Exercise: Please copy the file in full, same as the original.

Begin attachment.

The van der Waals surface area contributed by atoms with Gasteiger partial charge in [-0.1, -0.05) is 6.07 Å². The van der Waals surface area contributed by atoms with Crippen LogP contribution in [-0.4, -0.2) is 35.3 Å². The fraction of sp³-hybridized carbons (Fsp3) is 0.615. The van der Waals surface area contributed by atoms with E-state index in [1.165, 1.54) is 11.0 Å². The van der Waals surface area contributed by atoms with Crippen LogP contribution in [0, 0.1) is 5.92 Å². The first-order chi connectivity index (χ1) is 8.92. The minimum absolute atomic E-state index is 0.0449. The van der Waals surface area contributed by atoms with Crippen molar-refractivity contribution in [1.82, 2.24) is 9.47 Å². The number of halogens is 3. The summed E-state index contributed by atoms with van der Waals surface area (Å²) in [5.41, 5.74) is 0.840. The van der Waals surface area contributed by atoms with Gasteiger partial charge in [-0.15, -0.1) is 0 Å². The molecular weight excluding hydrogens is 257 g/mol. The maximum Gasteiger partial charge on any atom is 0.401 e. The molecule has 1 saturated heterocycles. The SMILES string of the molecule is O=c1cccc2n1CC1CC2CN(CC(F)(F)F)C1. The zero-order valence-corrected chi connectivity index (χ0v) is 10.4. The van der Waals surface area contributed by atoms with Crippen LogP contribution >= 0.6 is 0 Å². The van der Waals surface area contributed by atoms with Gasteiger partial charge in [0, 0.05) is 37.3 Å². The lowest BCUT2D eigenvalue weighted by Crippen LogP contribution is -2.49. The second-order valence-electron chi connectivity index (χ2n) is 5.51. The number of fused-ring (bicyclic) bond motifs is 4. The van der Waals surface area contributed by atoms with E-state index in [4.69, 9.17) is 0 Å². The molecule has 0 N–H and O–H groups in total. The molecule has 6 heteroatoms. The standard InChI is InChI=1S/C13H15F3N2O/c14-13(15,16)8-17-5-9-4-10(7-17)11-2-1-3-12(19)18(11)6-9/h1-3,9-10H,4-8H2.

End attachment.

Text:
The van der Waals surface area contributed by atoms with Gasteiger partial charge in [-0.1, -0.05) is 6.07 Å². The van der Waals surface area contributed by atoms with Crippen LogP contribution in [-0.4, -0.2) is 35.3 Å². The fraction of sp³-hybridized carbons (Fsp3) is 0.615. The van der Waals surface area contributed by atoms with E-state index in [1.165, 1.54) is 11.0 Å². The van der Waals surface area contributed by atoms with Crippen LogP contribution in [0, 0.1) is 5.92 Å². The first-order chi connectivity index (χ1) is 8.92. The minimum absolute atomic E-state index is 0.0449. The van der Waals surface area contributed by atoms with Crippen molar-refractivity contribution in [1.82, 2.24) is 9.47 Å². The number of halogens is 3. The summed E-state index contributed by atoms with van der Waals surface area (Å²) in [5.41, 5.74) is 0.840. The van der Waals surface area contributed by atoms with Gasteiger partial charge in [-0.15, -0.1) is 0 Å². The molecular weight excluding hydrogens is 257 g/mol. The maximum Gasteiger partial charge on any atom is 0.401 e. The molecule has 1 saturated heterocycles. The SMILES string of the molecule is O=c1cccc2n1CC1CC2CN(CC(F)(F)F)C1. The zero-order valence-corrected chi connectivity index (χ0v) is 10.4. The van der Waals surface area contributed by atoms with Crippen LogP contribution >= 0.6 is 0 Å². The van der Waals surface area contributed by atoms with Gasteiger partial charge in [0, 0.05) is 37.3 Å². The lowest BCUT2D eigenvalue weighted by Crippen LogP contribution is -2.49. The second-order valence-electron chi connectivity index (χ2n) is 5.51. The number of fused-ring (bicyclic) bond motifs is 4. The van der Waals surface area contributed by atoms with E-state index in [4.69, 9.17) is 0 Å². The molecule has 0 N–H and O–H groups in total. The molecule has 6 heteroatoms. The standard InChI is InChI=1S/C13H15F3N2O/c14-13(15,16)8-17-5-9-4-10(7-17)11-2-1-3-12(19)18(11)6-9/h1-3,9-10H,4-8H2.